Consider my earlier question- how long do you expect to live? Now think about your last twenty years, have you received the value of money you have paid for health care insurance and services? I don’t think so.
Quality of Life
We should not strive to live long just for the name of it but live a good life no matter how long you are alive. I am sure nobody will choose to live till they are old and suffering from Alzheimer’s dementia when they cannot recognize their family anymore, or suffering from severe aches and pains due to arthritis.
My patients who suffer from macular degeneration (a chronic disease that affects the patient’s eye sight) have to keep up with their appointments with the ophthalmologist every six months. They are becoming hopeless because it seems their regular visits are just an opportunity for the doctor to record how bad their health challenge is becoming.
Many of the more advanced methods of treatment only give a temporary relief with minimal effects. It is a very disheartening experience to watch a loved one suffering from Alzheimer’s dementia for which no effective cure has been developed gradually loses the reasoning capability of their minds while they become “trapped” inside their bodies.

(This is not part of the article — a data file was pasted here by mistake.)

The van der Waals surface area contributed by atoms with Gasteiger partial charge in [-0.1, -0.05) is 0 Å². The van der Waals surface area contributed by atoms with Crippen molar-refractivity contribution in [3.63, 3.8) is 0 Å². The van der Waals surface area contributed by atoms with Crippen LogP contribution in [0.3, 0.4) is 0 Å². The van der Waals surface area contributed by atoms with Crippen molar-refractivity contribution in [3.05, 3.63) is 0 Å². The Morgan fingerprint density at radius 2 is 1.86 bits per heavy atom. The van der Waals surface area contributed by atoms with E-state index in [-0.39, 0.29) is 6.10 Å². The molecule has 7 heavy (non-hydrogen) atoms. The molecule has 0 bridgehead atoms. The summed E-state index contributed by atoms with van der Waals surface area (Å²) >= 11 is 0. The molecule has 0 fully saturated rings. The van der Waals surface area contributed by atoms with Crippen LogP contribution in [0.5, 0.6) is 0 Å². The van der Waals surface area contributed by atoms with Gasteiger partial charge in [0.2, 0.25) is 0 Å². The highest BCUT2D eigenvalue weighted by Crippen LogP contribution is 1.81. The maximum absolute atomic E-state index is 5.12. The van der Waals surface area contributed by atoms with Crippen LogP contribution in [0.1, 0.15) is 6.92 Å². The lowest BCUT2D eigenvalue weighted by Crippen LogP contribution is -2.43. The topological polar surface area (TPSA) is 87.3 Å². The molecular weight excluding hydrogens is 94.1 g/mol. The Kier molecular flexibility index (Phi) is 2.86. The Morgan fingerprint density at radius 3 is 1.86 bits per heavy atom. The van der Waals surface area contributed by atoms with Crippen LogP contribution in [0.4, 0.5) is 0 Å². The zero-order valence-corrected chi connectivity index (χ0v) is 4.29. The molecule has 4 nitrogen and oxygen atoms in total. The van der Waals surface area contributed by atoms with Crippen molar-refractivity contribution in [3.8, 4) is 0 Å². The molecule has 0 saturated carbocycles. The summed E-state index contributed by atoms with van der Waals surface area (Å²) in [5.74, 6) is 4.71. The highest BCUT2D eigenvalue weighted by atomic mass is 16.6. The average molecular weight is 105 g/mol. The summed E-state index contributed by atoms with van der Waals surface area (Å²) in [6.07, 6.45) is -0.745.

I am very disturbed by the attitude of many patients who have accepted the fact that they will eventually develop one of the degenerative diseases as they get older with no hope of preventing this from happening. They believe when this happens, they will be saved by modern medicine and the medications.
It only dawns on the patients when they have been diagnosed with a degenerative disease that the prescribed treatments and drugs are actually not potent against their ailments. I believe we are getting to an era where people will become more practical about living healthier lives.
Just recently, a close friend told me he plans to live until he dies, id this your wish? It certainly is my wish as well. I have had an active medical career for more than three decades and I am bothered about the thought of me or my patients suffering the pains and discomfort of a degenerative disease.
This can be avoided by practicing and advocating for a wider implementation of preventive medicine rather than waiting till an individual falls ill and then treating the disease. It is important for me to clearly define what I refer to as preventive medicine.